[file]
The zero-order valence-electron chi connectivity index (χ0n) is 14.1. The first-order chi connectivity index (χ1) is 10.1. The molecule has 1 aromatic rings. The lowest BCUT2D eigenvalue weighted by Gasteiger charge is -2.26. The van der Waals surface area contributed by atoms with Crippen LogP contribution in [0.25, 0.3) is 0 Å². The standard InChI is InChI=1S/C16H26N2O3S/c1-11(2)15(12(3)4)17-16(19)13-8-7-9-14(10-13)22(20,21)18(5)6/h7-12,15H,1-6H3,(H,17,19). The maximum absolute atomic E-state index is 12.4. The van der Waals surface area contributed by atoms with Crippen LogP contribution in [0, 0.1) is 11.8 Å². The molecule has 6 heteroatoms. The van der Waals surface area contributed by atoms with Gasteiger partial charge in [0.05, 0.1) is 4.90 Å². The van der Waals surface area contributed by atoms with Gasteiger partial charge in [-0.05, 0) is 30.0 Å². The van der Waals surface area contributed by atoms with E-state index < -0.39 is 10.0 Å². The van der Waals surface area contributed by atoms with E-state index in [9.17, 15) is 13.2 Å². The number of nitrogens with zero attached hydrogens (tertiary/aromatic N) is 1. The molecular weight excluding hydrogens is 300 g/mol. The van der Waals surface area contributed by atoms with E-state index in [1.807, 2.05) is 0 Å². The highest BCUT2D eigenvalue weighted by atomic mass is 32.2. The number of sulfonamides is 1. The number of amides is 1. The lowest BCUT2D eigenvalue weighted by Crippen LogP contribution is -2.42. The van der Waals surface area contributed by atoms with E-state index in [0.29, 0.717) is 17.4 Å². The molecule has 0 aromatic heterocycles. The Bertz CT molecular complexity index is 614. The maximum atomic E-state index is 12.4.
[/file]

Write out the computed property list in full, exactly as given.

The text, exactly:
The zero-order valence-electron chi connectivity index (χ0n) is 14.1. The first-order chi connectivity index (χ1) is 10.1. The molecule has 1 aromatic rings. The lowest BCUT2D eigenvalue weighted by Gasteiger charge is -2.26. The van der Waals surface area contributed by atoms with Crippen LogP contribution in [0.25, 0.3) is 0 Å². The standard InChI is InChI=1S/C16H26N2O3S/c1-11(2)15(12(3)4)17-16(19)13-8-7-9-14(10-13)22(20,21)18(5)6/h7-12,15H,1-6H3,(H,17,19). The maximum absolute atomic E-state index is 12.4. The van der Waals surface area contributed by atoms with Crippen LogP contribution in [0, 0.1) is 11.8 Å². The molecule has 6 heteroatoms. The van der Waals surface area contributed by atoms with Gasteiger partial charge in [0.05, 0.1) is 4.90 Å². The van der Waals surface area contributed by atoms with Gasteiger partial charge in [-0.05, 0) is 30.0 Å². The van der Waals surface area contributed by atoms with E-state index < -0.39 is 10.0 Å². The van der Waals surface area contributed by atoms with E-state index in [9.17, 15) is 13.2 Å². The number of nitrogens with zero attached hydrogens (tertiary/aromatic N) is 1. The molecular weight excluding hydrogens is 300 g/mol. The van der Waals surface area contributed by atoms with E-state index in [1.807, 2.05) is 0 Å². The highest BCUT2D eigenvalue weighted by atomic mass is 32.2. The number of sulfonamides is 1. The number of amides is 1. The lowest BCUT2D eigenvalue weighted by Crippen LogP contribution is -2.42. The van der Waals surface area contributed by atoms with E-state index in [0.29, 0.717) is 17.4 Å². The molecule has 0 aromatic heterocycles. The Bertz CT molecular complexity index is 614. The maximum atomic E-state index is 12.4.